Excellent! Captured my good screen’s EDID!
How do you make fglrx use the custom EDID binary for a bad screen?
Well we can either read the instructions from @lukax, or figure it out ourselves!
Let’s snoop on ATI/AMD’s proprietary closed-source drivers using strace, and see what files X server is trying to open while its booting up.
Switch to a different virtual console (CTRL+ALT+F1)
Stop X nicely (service stop gdm , or service stop lightdm , whichever is applicable. don’t forget to sudo up)
Use strace to log X’s open() system calls:
aleckz@kronos:~$ strace -e "trace=open" X -retro 2> xtrace.log
This should open up an old fashioned X server. Give it a few seconds, then switch back to the virtual console and kill it (CTRL+C).
A few pages into xtrace.log you should see something wonderful:
open("/proc/ati/major", O_RDONLY) = 15 open("/dev/ati/card0", O_RDWR) = 15 open("/sys/bus/pci/devices/0000:01:00.0/config", O_RDONLY|O_CLOEXEC) = 16 open("/sys/bus/pci/devices/0000:01:00.0/config", O_WRONLY|O_CLOEXEC) = 16 open("/sys/bus/pci/devices/0000:01:00.0/resource2", O_RDWR|O_CLOEXEC) = 16 open("/usr/lib/xorg/modules/libfb.so", O_RDONLY|O_CLOEXEC) = 16 open("/etc/ati/amdpcsdb", O_WRONLY|O_CREAT|O_TRUNC, 0666) = 16 open("/etc/ati/DFP3.edid", O_RDONLY) = -1 ENOENT (No such file or directory) open("/etc/ati/dfp3.edid", O_RDONLY) = -1 ENOENT (No such file or directory) open("/etc/ati/DFP3.edid", O_RDONLY) = -1 ENOENT (No such file or directory) open("/etc/ati/dfp3.edid", O_RDONLY) = -1 ENOENT (No such file or directory) open("/proc/mtrr", O_RDWR) = 16 Loading extension ATIFGLRXDRI open("/proc/ati/major", O_RDONLY) = 16
fglrx is making X look for EDID files in the /etc/ati folder! And the names of the files correspond to the port-names ATI assigns to your screens (DFP is their name for DVI?)
So now just copy the custom edid.bin to /etc/ati/DFP3.edid and /etc/ati/DFP4.edid (using whatever names appear in your trace log). No secret xorg.conf settings necessary :)
Now when we restart X we will see something glorious in the new /var/log/Xorg.0.log
[ 43592.103] (II) fglrx(0): Successfully loaded EDID override file - /etc/ati/DFP3.edid - bytes:128 [ 43592.103] (II) fglrx(0): EDID vendor "SAM", prod id 1415 [ 43592.103] (II) fglrx(0): Using EDID range info for horizontal sync [ 43592.103] (II) fglrx(0): Using EDID range info for vertical refresh [ 43592.103] (II) fglrx(0): Printing DDC gathered Modelines: [ 43592.103] (II) fglrx(0): Modeline "1920x1200"x0.0 154.00 1920 1968 2000 2080 1200 1203 1209 1235 +hsync -vsync (74.0 kHz eP) [ 43592.103] (II) fglrx(0): Modeline "800x600"x0.0 40.00 800 840 968 1056 600 601 605 628 +hsync +vsync (37.9 kHz e)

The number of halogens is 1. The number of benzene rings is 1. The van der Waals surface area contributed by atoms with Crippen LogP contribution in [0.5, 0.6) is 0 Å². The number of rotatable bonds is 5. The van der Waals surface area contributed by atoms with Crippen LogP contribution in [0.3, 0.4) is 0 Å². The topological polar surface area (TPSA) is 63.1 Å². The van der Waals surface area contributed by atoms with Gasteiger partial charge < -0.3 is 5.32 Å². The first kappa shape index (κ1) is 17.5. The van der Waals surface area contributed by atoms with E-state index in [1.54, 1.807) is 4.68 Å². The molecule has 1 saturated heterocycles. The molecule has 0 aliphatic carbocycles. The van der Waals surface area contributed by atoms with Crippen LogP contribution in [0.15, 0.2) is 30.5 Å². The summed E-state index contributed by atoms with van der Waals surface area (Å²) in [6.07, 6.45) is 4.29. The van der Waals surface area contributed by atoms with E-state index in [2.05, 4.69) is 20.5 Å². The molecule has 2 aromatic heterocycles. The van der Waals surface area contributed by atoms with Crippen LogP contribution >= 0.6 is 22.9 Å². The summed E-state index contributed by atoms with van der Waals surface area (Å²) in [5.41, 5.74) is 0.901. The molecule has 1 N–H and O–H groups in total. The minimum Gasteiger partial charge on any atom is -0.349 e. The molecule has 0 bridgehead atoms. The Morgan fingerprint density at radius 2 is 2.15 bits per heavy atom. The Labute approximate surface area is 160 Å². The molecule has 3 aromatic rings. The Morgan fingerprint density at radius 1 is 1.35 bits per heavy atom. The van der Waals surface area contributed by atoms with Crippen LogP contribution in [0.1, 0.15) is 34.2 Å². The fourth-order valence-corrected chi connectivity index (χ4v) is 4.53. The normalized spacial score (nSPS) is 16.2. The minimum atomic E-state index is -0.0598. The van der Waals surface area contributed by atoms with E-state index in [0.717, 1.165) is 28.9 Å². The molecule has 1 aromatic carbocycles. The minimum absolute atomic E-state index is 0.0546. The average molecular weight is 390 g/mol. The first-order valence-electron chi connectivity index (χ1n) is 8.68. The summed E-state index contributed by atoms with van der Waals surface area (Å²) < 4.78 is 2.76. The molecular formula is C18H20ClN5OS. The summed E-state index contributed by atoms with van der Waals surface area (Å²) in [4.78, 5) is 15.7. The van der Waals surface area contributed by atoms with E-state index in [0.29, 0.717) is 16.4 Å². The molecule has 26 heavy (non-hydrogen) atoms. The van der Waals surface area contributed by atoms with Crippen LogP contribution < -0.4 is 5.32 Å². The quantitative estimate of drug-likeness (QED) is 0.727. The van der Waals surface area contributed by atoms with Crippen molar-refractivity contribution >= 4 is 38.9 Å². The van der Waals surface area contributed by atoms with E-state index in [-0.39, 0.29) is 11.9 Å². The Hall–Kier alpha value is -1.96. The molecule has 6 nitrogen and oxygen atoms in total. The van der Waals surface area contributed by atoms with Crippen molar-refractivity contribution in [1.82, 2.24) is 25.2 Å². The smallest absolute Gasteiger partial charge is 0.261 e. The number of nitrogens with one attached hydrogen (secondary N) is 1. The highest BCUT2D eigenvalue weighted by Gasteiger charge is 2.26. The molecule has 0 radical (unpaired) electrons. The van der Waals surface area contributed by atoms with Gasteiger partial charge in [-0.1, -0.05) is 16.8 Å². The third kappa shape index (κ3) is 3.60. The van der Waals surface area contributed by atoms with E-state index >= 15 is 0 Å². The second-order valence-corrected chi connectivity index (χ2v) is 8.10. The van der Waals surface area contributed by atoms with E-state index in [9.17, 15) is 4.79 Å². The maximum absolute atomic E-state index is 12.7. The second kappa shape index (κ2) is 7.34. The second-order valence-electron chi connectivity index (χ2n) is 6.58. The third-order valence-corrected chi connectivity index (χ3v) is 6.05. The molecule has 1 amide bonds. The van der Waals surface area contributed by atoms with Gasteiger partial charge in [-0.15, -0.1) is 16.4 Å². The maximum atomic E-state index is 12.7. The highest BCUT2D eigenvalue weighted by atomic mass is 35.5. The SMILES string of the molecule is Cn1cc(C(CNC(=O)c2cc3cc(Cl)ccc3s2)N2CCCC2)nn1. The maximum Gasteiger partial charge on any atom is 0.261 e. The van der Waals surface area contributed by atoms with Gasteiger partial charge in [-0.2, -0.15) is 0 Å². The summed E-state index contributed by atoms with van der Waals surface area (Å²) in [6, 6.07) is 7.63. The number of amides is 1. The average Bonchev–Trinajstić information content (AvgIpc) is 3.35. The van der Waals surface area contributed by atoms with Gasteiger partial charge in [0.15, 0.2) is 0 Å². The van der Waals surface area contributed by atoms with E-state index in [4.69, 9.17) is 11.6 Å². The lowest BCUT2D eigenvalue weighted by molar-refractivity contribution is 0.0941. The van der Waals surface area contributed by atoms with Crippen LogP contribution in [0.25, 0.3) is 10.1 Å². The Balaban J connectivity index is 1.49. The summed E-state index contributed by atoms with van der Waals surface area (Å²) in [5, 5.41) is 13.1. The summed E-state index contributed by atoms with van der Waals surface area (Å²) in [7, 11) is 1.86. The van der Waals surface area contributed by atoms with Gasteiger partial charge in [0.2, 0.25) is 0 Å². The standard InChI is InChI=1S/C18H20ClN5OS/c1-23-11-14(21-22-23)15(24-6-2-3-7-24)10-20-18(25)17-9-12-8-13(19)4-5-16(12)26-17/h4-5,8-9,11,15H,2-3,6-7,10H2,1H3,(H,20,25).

Now we have native-resolution support throughout X and every window manager and tweaking tool you want :)
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I’ve a problem related to this.
If that works the way you described it, it might save me a lot! of troublem thanks!
wow !! it works. It took me two days of frustating searching and many, many unsuccessful tweaks of xorg.conf till I finally found your link – and discovered that flgrx drivers are ignoring all those settings anyway!
So I followed your guide…
I simply copied my screen’s EDID binary file to /etc/ati then renamed it to “CRT2.edid” (as i am using a VGA port), rebooted and voila !!
I now have 1680×1050 working via VGA. Grin.
Many thanks for your persistance in discovering how to workaround this “flgrx driver anomaly”, and more importantly publishing it so succinctly for us.
PS – I am using a Chimei CMV 221D monitor on VGA port of ATI Radeon HD 5570, Linux Mint 16 on Core 2 Duo 6600. Smooth as silk for a 7 yr old machine !
Woohoo! Good job Neil :D
Nice tips for spelunking, not just the given problem. Syntax goof alert: on Arch Linux I had to do
$ parse-edid < edid.bin
with the redirect operator. Otherwise parse-edid hangs waiting for input. The install package in Arch is "read-edid".
Samsungs are very good but I once found errors in onboard EDID data and so put modelines in xorg.conf derived straight from the Samsung user manual.